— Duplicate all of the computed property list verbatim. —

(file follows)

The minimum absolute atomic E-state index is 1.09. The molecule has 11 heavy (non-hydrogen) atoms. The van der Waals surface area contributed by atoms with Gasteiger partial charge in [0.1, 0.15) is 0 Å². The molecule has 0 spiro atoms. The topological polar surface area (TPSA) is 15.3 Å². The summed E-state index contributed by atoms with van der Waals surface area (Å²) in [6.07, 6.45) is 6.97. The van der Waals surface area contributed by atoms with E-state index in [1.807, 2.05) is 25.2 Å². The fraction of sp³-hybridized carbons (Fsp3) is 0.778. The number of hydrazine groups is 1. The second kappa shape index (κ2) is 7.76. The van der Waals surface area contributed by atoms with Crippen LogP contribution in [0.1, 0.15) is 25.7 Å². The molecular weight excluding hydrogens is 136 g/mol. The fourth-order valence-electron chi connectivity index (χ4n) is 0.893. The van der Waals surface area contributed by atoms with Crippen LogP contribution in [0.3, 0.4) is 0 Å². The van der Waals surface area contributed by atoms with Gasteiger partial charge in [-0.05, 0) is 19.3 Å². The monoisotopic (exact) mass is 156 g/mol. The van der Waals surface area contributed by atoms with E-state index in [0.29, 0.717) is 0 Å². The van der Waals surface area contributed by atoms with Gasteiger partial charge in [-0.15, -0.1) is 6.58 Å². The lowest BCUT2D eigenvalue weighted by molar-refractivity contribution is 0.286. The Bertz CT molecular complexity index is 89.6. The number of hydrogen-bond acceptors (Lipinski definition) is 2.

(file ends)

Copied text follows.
The minimum absolute atomic E-state index is 1.09. The molecule has 11 heavy (non-hydrogen) atoms. The van der Waals surface area contributed by atoms with Gasteiger partial charge in [0.1, 0.15) is 0 Å². The molecule has 0 spiro atoms. The topological polar surface area (TPSA) is 15.3 Å². The summed E-state index contributed by atoms with van der Waals surface area (Å²) in [6.07, 6.45) is 6.97. The van der Waals surface area contributed by atoms with E-state index in [1.807, 2.05) is 25.2 Å². The fraction of sp³-hybridized carbons (Fsp3) is 0.778. The number of hydrazine groups is 1. The second kappa shape index (κ2) is 7.76. The van der Waals surface area contributed by atoms with Crippen LogP contribution in [0.1, 0.15) is 25.7 Å². The molecular weight excluding hydrogens is 136 g/mol. The fourth-order valence-electron chi connectivity index (χ4n) is 0.893. The van der Waals surface area contributed by atoms with Crippen LogP contribution in [0.3, 0.4) is 0 Å². The van der Waals surface area contributed by atoms with Gasteiger partial charge in [-0.05, 0) is 19.3 Å². The monoisotopic (exact) mass is 156 g/mol. The van der Waals surface area contributed by atoms with E-state index in [0.29, 0.717) is 0 Å². The van der Waals surface area contributed by atoms with Gasteiger partial charge in [-0.15, -0.1) is 6.58 Å². The lowest BCUT2D eigenvalue weighted by molar-refractivity contribution is 0.286. The Bertz CT molecular complexity index is 89.6. The number of hydrogen-bond acceptors (Lipinski definition) is 2.